The counterpart of the RWINDOW function is the WINDOW command. EXAMPLE:10 WINDOW 1,1,10,10 20 PRINT RWINDOW(0);RWINDOW(1);RWINDOW(2); RUN 9 9 40This example returns the number of lines (9) and columns (9) in the current window. The example assumes you are displaying the window in 40 column format. 18.35 SGNReturn sign of argument x. SGN(x)This function returns the sign (positive, negative or zero) of x. The result is +1 if x > 0, 0 if x = 0, and -1 if x < 0. EXAMPLE:PRINT SGN(4.5);SGN(0);SGN(-2.3) 1 0 -1 18.36 SINReturn sine of argument x. SIN(x)This is the trigonometric sine function. The result is the sine of x, where x is an angle measured in radians. EXAMPLE:PRINT SIN({pi}/3) .866025404 18.37 SPCSkip spaces on the screen. SPC(x)This function is used in PRINT or PRINT# commands to control the formatting of data, as either output to the screen or output to a logical file. The number of SPaCes specified by the x parameter determines the number of characters to fill with spaces across the screen or in a file. For screen or tape files, the value of the argument is in the range 0 to 255, and for disk files the maximum is 254. For printer files, an automatic carriage-return and line-feed will be performed by the printer if a SPaCe is printed in the last character position of a line; no SPaCes are printed on the following line. EXAMPLE:PRINT "COMMODORE";SPC(3);"128" COMMODORE 128 18.38 SQRReturn square root of argument. SQR(x)This function returns the value of the SQuare Root of x, where x is a positive number or 0. The value of the argument must not be negative, or the BASIC error message ?ILLEGAL QUANTITY ERROR is displayed. EXAMPLE:PRINT SQR(25) 5 18.39 STR$Return string representation of number. STR$(x)This function returns the STRing representation of the numeric value of the argument x. When the STR$ value is converted, any number displayed is preceded and followed by a space except for negative numbers, which are preceded by a minus sign. The counterpart of the STR$ function is the VAL function. EXAMPLES:PRINT STR$(123.45) 123.45 PRINT STR$(-89.03) -89.03 PRINT STR$(1E20) 1E+20 18.40 TABMoves cursor to tab position in present statement. TAB(x)This function moves the cursor forward if possible to a relative position on the text screen given by the argument x, starting with the leftmost position of the current line. The value of the argument can range from 0 to 255. If the current print position is already beyond position x, the TAB function is ignored. The TAB function should only be used with the PRINT statement, since it has varied effects if used with the PRINT# to a logical file, depending on the device being used. EXAMPLE:10 PRINT"COMMODORE"TAB(25)"128" COMMODORE 128 18.41 TANReturn tangent of argument. TAN(x)This function returns the tangent of x, where x is an angle measured in radians. EXAMPLE:PRINT TAN(.785398163) 1 18.42 USRCall user-defined subfunction USR(x)When this function is used, the program jumps to a machine language program whose starting point is contained in memory locations (low order byte first, high order byte last): 4633 ($1219) and 4634 ($121A) ... C128 mode 785 ($0311) and 786 ($0312) ... C64 mode The parameter x is passed to the machine language program in the floating point accumulator. A value is returned to the BASIC program through the calling variable. You must redirect the value into a variable in your program in order to receive the value back from the floating point accumulator. An ILLEGAL QUANTITY ERROR results if you don't specify this variable. This allows the user to exchange a variable between machine code and BASIC. EXAMPLE (128 Only):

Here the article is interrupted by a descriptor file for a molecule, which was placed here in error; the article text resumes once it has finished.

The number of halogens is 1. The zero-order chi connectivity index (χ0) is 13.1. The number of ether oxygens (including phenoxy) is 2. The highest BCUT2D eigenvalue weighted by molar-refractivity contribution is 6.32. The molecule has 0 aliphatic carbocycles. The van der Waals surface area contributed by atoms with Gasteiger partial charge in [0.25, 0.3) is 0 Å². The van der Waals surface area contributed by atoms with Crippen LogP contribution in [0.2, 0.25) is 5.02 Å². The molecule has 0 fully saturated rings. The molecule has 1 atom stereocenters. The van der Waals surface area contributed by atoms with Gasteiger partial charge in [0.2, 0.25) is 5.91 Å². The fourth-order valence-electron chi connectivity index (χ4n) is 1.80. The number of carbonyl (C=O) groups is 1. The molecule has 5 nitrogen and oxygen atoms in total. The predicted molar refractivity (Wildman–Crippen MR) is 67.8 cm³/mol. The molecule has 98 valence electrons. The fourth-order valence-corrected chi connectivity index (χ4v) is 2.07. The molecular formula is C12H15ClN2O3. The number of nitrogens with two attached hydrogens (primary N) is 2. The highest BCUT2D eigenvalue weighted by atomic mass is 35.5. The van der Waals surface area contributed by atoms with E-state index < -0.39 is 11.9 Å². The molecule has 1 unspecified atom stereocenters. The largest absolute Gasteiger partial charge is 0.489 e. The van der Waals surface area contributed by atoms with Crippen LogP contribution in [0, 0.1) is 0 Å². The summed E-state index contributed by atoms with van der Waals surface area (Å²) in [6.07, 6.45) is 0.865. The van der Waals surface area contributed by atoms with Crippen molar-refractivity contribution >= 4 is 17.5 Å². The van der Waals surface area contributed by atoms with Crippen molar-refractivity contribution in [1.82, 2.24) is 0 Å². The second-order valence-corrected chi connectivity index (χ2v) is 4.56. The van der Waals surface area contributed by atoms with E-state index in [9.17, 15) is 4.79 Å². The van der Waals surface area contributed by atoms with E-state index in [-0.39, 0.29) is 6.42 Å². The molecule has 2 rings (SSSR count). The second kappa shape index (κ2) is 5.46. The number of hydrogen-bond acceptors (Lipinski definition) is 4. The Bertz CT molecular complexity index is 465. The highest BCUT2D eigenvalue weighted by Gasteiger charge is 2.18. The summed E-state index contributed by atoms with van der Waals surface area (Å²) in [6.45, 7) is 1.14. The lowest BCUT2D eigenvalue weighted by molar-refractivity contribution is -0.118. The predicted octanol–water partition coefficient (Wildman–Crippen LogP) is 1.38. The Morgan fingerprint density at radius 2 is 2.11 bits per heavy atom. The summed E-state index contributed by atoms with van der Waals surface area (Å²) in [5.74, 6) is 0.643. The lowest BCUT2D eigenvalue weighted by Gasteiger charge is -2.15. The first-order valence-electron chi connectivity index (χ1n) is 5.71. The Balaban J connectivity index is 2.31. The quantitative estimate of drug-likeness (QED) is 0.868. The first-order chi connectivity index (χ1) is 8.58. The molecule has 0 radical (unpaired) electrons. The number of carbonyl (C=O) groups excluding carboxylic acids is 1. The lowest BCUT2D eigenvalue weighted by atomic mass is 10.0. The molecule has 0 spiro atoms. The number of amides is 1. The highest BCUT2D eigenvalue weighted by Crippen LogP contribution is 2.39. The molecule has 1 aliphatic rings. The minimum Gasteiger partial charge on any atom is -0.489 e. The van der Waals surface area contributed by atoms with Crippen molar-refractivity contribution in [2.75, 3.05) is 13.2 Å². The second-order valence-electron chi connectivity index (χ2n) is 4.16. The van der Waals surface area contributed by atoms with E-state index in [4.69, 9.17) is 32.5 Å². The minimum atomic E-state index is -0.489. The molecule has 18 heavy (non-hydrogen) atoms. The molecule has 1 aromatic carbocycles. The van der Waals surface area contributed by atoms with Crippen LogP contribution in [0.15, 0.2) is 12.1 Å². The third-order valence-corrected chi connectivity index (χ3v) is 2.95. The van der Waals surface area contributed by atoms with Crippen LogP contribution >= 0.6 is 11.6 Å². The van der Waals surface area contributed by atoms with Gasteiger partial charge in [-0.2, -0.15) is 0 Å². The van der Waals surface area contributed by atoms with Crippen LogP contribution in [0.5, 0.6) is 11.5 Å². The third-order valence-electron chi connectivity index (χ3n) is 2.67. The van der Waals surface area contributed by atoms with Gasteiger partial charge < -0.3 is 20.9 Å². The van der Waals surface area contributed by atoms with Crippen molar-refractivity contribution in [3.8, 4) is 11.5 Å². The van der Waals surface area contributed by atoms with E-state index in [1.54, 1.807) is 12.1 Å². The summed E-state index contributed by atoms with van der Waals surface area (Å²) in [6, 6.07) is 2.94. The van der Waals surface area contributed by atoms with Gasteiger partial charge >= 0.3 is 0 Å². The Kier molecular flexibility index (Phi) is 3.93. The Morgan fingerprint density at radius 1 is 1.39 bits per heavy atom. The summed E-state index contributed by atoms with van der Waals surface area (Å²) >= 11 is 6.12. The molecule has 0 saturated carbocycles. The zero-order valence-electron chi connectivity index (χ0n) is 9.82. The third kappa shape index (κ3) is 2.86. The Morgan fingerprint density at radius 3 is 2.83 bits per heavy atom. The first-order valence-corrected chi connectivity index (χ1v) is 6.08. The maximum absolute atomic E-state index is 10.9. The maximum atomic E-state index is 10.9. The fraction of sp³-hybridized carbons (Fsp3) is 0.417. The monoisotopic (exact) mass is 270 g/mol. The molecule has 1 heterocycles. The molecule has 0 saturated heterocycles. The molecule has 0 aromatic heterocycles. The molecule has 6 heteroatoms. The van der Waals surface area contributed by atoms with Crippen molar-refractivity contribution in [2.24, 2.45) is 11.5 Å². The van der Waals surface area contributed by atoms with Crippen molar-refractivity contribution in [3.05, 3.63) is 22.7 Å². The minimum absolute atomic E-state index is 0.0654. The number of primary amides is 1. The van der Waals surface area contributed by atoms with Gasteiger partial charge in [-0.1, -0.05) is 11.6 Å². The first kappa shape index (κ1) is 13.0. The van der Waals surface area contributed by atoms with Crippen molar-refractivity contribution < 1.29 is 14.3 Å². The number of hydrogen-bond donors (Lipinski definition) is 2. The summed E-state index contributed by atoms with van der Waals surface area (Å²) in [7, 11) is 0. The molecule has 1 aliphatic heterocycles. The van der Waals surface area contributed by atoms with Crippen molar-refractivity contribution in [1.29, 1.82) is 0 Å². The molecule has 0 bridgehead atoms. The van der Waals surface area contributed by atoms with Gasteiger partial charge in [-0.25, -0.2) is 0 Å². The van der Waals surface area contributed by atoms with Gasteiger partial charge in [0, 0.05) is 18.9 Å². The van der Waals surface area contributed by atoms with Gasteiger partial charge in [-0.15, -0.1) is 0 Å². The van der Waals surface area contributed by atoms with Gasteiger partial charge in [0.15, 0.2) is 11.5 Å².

Place starting location ($C000=49152: $00=0: $C0=192) of machine language routine in location 4633 and 4634. Line 30 stores the returning value from the floating point accumulator. 18.43 VALReturn the numeric value of a number string. VAL(numeric string)This function converts the numeric string argument into a number. It is the inverse operation of STR$. The string is examined from the leftmost character to the right, for as many characters as are in recognizable number format. If the Commodore 128 finds illegal characters, only the portion of the string up to that point is converted. If no numeric characters are present VAL returns a 0. EXAMPLE:10 A$ = "120" 20 B$ = "365" 30 PRINT VAL(A$) + VAL(B$) 485 18.44 XORReturns exclusive OR XOR(n1,n2)This function provides the exclusive OR of the argument values n1 and n2. x = XOR(n1,n2)where n1, n2 are 2 unsigned values (0-65535). EXAMPLE:PRINT XOR(128,64) 192 NOTE: n1 and n2 need not be whole numbers. |
page URL: www.bigfoot.com/~c128page/c128sg/sect-18.htm
contact: c128page@bigfoot.com